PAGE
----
College Campus Ministry


The Presence of the Church on Campus - UMass Lowell

At a public university, campus minister Bernadine Kensinger shares the Gospel just by being a Catholic presence. Two-thirds of the students at UMass Lowell self-identify as Catholic, but that doesn't mean it's always an inviting place for believers. Especially for those in engineering and the sciences, fellow classmates of different faiths or no faith can raise challenging questions for Catholic students. "An essential question that we have to help people answer," Kensinger says, "is, Why the Church? Why sacraments? How are these relevant to me?" She sees Catholic campus ministry as a crucial point of connection between the Church and the wider world.
Sunday Mass is the center of the Catholic programming at UMass Lowell, but it's not the only opportunity for worship. Weekly Eucharistic adoration and daily quiet hours of prayer invite students to find God in the midst of busy schedules. Although campus ministry has the benefit of being located in a new, state-of-the-art student union, it can be challenging not to have space that is specifically reserved for Catholic activities like Holy Mass. During prayer events, Kensinger gives a Catholic feel to the otherwise unadorned Serenity Room by setting up icons and candles. "Even the beauty of an image of the Blessed Mother or of Christ Pantocrator can speak to people of the value of faith," she says.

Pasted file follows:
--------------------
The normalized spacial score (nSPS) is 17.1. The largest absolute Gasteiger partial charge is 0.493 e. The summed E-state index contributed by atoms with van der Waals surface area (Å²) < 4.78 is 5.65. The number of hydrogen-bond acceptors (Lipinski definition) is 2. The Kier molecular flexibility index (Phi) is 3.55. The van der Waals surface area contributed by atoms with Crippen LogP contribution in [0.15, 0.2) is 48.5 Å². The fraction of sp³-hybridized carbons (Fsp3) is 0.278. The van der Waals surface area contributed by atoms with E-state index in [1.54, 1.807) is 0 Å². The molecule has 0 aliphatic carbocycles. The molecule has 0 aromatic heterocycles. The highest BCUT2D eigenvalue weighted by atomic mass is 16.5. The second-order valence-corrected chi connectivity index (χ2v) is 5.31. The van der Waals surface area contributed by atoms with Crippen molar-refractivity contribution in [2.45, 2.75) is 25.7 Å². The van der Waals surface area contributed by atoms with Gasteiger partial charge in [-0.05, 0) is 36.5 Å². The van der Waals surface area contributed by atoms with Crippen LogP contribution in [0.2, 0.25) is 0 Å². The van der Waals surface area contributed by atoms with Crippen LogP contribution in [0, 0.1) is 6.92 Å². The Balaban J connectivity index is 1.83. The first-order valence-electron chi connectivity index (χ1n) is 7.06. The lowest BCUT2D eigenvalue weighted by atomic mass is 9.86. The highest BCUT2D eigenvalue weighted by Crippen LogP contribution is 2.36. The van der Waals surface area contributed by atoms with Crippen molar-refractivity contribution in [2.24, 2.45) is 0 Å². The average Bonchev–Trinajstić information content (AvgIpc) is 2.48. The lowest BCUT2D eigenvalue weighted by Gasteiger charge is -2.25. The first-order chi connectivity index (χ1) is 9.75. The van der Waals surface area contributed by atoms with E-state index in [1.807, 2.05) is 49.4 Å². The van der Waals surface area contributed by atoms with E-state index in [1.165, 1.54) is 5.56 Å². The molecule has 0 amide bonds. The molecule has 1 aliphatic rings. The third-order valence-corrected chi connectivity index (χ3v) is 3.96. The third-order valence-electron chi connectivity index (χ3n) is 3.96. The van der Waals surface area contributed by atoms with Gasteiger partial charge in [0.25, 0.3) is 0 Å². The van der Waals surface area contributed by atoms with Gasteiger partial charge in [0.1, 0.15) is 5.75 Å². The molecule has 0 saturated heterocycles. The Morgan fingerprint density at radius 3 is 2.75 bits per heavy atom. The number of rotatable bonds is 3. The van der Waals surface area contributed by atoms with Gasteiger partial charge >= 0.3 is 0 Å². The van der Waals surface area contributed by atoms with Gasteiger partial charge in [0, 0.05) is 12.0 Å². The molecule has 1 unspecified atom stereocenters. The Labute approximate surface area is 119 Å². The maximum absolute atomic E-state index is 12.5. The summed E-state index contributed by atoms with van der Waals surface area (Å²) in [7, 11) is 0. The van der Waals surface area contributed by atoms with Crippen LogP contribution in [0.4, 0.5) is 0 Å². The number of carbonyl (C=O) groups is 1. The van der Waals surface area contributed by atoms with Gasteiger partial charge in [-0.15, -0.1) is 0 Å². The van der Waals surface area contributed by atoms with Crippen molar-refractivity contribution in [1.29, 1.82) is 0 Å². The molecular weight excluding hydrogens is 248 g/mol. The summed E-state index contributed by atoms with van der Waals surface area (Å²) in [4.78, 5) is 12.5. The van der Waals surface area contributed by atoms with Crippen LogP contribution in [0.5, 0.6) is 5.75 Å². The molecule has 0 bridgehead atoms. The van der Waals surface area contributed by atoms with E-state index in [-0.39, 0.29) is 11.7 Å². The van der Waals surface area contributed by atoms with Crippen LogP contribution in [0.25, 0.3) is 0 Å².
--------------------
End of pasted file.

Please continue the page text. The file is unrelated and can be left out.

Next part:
Once a week a Capuchin intern sets up at a table in the library lobby, welcoming passers-by to learn more about campus ministry events or just to chat about faith, life, or whatever is on their mind. Sometimes the ministry involves special focus on an individual, whether it is accompanying a veteran through the challenges of reintegrating into civilian life, or working with local charities to help a financially-strapped student travel home for the holidays.
Kensinger's successful community service programs give students the opportunity to serve meals, run charitable donation drives, or do construction projects, but she also sees campus ministry as providing something distinctive in terms of volunteering. The university as a whole has been increasing its emphasis on service, both promoting charitable works and also asking how one's career can serve the good of the world. Kensinger builds on these values by helping students and faculty root them in Christ.
In short, the work of campus ministry at UMass Lowell is really about being a Catholic presence at an institution where so many aspects of the secular world and contemporary culture come together. As one student told Kensinger, "Even on the weekends when I can't attend the student Mass, I still like knowing that it's happening on campus." Through prayer, service, and accompaniment, the Church is indeed present on campus.